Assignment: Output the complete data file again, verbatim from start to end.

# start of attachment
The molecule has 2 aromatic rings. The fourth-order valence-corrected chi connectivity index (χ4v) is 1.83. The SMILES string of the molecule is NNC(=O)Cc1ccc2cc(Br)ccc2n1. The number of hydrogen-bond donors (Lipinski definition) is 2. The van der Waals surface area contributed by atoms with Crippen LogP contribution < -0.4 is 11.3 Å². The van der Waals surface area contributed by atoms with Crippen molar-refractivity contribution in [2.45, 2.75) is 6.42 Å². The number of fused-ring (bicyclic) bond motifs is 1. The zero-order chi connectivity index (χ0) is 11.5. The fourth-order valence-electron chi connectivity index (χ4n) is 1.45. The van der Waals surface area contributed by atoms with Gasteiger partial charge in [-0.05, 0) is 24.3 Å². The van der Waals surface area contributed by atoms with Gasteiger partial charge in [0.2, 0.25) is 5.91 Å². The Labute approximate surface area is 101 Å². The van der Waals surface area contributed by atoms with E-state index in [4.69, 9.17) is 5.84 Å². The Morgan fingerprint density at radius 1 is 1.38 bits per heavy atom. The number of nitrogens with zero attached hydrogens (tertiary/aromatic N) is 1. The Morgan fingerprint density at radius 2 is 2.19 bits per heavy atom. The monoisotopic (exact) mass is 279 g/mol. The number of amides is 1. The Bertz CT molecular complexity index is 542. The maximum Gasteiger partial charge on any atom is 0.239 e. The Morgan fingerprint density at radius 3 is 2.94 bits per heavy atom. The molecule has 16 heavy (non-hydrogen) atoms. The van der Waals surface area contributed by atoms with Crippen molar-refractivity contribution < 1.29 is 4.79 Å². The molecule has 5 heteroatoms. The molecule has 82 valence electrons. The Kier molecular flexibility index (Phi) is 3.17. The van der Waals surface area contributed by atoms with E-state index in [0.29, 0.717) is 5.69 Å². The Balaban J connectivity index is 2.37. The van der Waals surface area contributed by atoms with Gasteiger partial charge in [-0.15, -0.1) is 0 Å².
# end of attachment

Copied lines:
The molecule has 2 aromatic rings. The fourth-order valence-corrected chi connectivity index (χ4v) is 1.83. The SMILES string of the molecule is NNC(=O)Cc1ccc2cc(Br)ccc2n1. The number of hydrogen-bond donors (Lipinski definition) is 2. The van der Waals surface area contributed by atoms with Crippen LogP contribution < -0.4 is 11.3 Å². The van der Waals surface area contributed by atoms with Crippen molar-refractivity contribution in [2.45, 2.75) is 6.42 Å². The number of fused-ring (bicyclic) bond motifs is 1. The zero-order chi connectivity index (χ0) is 11.5. The fourth-order valence-electron chi connectivity index (χ4n) is 1.45. The van der Waals surface area contributed by atoms with Gasteiger partial charge in [-0.05, 0) is 24.3 Å². The van der Waals surface area contributed by atoms with Gasteiger partial charge in [0.2, 0.25) is 5.91 Å². The Labute approximate surface area is 101 Å². The van der Waals surface area contributed by atoms with E-state index in [4.69, 9.17) is 5.84 Å². The Morgan fingerprint density at radius 1 is 1.38 bits per heavy atom. The number of nitrogens with zero attached hydrogens (tertiary/aromatic N) is 1. The Morgan fingerprint density at radius 2 is 2.19 bits per heavy atom. The monoisotopic (exact) mass is 279 g/mol. The number of amides is 1. The Bertz CT molecular complexity index is 542. The maximum Gasteiger partial charge on any atom is 0.239 e. The Morgan fingerprint density at radius 3 is 2.94 bits per heavy atom. The molecule has 16 heavy (non-hydrogen) atoms. The van der Waals surface area contributed by atoms with Crippen molar-refractivity contribution < 1.29 is 4.79 Å². The molecule has 5 heteroatoms. The molecule has 82 valence electrons. The Kier molecular flexibility index (Phi) is 3.17. The van der Waals surface area contributed by atoms with E-state index in [0.29, 0.717) is 5.69 Å². The Balaban J connectivity index is 2.37. The van der Waals surface area contributed by atoms with Gasteiger partial charge in [-0.15, -0.1) is 0 Å².